Connect Through Technology

Even the most curmudgeonly among us needs human contact, and social isolation can get pretty lonely. Thank goodness for technology! (What did the people during the 1918 pandemic do without it?!) You can keep in contact with your loved ones, and even though you can’t hug them for now, seeing a smiling face reassuring you that they are all right will make you feel better too.

 

Work on That To-do List

Remember that closet you have been intending to clean out for a couple of years? Now would be a good time to tackle it, or any other chore you’ve been putting off (no judgment—we all do it!) Staying busy alleviates depression, and you’ll also get a fair amount of exercise while you do it.

 

And Speaking of Exercise…

The “E” word…it sends some people into a funk just hearing it! But studies have shown that exercise alleviates depression. YouTube has many exercise videos that make it fun to work out. Or find a video with a steady beat and dance around your living room. You might even laugh as you try to revive your disco moves. Whatever form of exercise you choose, you’ll feel better when you’re done—guaranteed.

 

Let Nature Heal You

Spending time in nature has been found to help with mental health problems, including anxiety and depression. The world’s population may be in chaos, but nature is still on schedule. Flowers are blooming, just as they always have. Birds are singing and building their nests. Trees are leafing out. The sun still rises and sets and affords us some beautifully colored skies.

Even if the weather is not suitable for taking a walk, you can still participate in nature electronically as others have documented their journeys and experiences. There are plenty of nature-related videos available at the click of a remote.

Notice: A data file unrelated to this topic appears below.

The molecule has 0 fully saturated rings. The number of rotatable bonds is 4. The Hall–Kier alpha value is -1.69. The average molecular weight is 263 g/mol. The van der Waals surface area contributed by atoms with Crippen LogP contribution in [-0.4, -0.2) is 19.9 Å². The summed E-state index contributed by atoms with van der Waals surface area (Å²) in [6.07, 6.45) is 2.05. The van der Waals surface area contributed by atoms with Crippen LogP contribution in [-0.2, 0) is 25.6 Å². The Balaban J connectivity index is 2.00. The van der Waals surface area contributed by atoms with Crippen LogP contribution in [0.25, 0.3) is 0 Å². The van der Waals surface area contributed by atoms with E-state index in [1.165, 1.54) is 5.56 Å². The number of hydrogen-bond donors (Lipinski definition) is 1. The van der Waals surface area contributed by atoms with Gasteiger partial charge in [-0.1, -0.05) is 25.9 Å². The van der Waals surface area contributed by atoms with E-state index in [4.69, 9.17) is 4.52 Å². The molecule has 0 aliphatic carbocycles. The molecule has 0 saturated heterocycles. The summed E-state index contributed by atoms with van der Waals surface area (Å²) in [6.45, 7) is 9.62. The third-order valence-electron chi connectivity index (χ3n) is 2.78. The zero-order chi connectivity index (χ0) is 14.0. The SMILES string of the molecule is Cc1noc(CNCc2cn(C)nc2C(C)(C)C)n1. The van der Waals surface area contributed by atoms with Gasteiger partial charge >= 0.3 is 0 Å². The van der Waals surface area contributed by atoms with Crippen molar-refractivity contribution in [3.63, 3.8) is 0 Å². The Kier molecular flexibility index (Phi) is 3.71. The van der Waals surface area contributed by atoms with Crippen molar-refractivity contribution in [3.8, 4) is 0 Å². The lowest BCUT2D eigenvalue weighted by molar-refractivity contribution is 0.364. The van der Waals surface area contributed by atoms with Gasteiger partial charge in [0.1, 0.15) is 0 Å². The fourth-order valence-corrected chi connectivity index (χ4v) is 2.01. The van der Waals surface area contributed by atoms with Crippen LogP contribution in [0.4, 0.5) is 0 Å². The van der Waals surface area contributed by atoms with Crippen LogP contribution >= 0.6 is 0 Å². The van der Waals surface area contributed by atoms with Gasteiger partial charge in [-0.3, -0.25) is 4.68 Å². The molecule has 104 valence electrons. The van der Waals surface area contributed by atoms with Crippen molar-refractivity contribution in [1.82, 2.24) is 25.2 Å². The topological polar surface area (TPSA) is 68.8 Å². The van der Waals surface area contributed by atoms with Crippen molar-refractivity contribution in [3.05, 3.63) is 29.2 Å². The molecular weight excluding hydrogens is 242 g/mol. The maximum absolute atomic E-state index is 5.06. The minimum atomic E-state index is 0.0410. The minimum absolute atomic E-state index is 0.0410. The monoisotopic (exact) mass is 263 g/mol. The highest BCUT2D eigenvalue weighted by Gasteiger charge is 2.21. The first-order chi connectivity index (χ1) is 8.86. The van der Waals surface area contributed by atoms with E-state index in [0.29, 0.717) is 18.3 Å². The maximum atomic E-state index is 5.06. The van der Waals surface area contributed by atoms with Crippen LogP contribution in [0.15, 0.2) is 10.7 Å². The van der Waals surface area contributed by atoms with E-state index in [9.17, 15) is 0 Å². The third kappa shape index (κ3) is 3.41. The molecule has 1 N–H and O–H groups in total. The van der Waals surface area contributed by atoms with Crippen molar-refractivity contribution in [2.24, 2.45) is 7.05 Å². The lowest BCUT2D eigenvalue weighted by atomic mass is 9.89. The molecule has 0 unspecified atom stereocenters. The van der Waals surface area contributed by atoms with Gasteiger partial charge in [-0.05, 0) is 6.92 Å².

Learn!

A lot of streaming services are very kindly offering extended free trials or greatly reduced annual fees during this pandemic. Through these services you can learn more about history; science; travel; photography; music; art; drawing; literature; architecture. You can even learn a new language. The possibilities are many and varied.

 

Cry

This may seem like a strange suggestion, but crying is actually very good for you. When you experience stressful situations (the pandemic counts!), the body produces cortisol, otherwise known as the “stress hormone.” Cortisol attacks and damages the body’s organs. But here’s the cool thing: Scientists who have studied tears have discovered cortisol in tears—meaning that crying is the body’s natural way of getting rid of this harmful hormone. So, if you feel like crying—do it. Your internal organs will thank you.

 

Service to Others

Humans have an innate need to feel that their lives have meaning and purpose. Nothing gives us greater joy than helping others. Think about a time when you helped someone—didn’t it feel good?

Giving service to others greatly benefits your mental health. It makes you happy and increases your self-confidence, your sense of purpose, and your self-worth. It imparts a sense of responsibility and accomplishment. It’s a proven way to counteract the effects of depression.

 

One Final Word…

If you feel depressed to the point of being suicidal, please seek immediate help. In Canada, call 1-833-456-4566. If you are in the United States, call 1-800-273-8255. Don’t wait. The hotlines are available 24/7/365.

Choose life. The pandemic will pass. We’ll all feel better when it does, but in the meantime, take steps to alleviate depression. You’re worth it!